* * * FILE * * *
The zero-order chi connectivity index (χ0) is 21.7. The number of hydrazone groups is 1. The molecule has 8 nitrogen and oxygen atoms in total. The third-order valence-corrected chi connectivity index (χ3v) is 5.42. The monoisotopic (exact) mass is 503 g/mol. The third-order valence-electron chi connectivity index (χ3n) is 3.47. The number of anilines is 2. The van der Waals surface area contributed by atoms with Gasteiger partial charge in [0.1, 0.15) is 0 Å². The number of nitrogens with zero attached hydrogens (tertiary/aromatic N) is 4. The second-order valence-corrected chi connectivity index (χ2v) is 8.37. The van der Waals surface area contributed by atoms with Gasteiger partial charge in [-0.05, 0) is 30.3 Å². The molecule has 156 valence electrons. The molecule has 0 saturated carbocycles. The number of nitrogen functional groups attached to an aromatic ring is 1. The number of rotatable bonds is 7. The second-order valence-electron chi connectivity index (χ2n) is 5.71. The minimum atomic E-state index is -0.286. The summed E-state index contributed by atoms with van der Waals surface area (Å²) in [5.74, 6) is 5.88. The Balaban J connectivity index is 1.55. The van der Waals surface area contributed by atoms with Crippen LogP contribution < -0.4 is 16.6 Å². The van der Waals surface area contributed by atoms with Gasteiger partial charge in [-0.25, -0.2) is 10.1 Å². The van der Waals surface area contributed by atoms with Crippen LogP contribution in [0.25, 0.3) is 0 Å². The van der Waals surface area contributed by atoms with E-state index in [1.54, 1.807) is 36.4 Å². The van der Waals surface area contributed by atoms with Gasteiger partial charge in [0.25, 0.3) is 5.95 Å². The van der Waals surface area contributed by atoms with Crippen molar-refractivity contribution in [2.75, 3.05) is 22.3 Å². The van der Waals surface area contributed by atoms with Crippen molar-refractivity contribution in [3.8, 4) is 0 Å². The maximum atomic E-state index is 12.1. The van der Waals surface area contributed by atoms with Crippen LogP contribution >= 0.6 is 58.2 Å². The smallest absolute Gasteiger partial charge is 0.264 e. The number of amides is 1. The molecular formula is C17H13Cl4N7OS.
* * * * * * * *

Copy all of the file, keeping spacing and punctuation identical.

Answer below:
The zero-order chi connectivity index (χ0) is 21.7. The number of hydrazone groups is 1. The molecule has 8 nitrogen and oxygen atoms in total. The third-order valence-corrected chi connectivity index (χ3v) is 5.42. The monoisotopic (exact) mass is 503 g/mol. The third-order valence-electron chi connectivity index (χ3n) is 3.47. The number of anilines is 2. The van der Waals surface area contributed by atoms with Gasteiger partial charge in [0.1, 0.15) is 0 Å². The number of nitrogens with zero attached hydrogens (tertiary/aromatic N) is 4. The second-order valence-corrected chi connectivity index (χ2v) is 8.37. The van der Waals surface area contributed by atoms with Gasteiger partial charge in [-0.05, 0) is 30.3 Å². The molecule has 156 valence electrons. The molecule has 0 saturated carbocycles. The number of nitrogen functional groups attached to an aromatic ring is 1. The number of rotatable bonds is 7. The second-order valence-electron chi connectivity index (χ2n) is 5.71. The minimum atomic E-state index is -0.286. The summed E-state index contributed by atoms with van der Waals surface area (Å²) in [5.74, 6) is 5.88. The Balaban J connectivity index is 1.55. The van der Waals surface area contributed by atoms with Crippen LogP contribution < -0.4 is 16.6 Å². The van der Waals surface area contributed by atoms with Gasteiger partial charge in [-0.25, -0.2) is 10.1 Å². The van der Waals surface area contributed by atoms with Crippen LogP contribution in [0.25, 0.3) is 0 Å². The van der Waals surface area contributed by atoms with E-state index in [1.54, 1.807) is 36.4 Å². The van der Waals surface area contributed by atoms with Gasteiger partial charge in [0.25, 0.3) is 5.95 Å². The van der Waals surface area contributed by atoms with Crippen molar-refractivity contribution in [2.75, 3.05) is 22.3 Å². The van der Waals surface area contributed by atoms with Crippen molar-refractivity contribution in [3.8, 4) is 0 Å². The maximum atomic E-state index is 12.1. The van der Waals surface area contributed by atoms with Crippen LogP contribution >= 0.6 is 58.2 Å². The smallest absolute Gasteiger partial charge is 0.264 e. The number of amides is 1. The molecular formula is C17H13Cl4N7OS.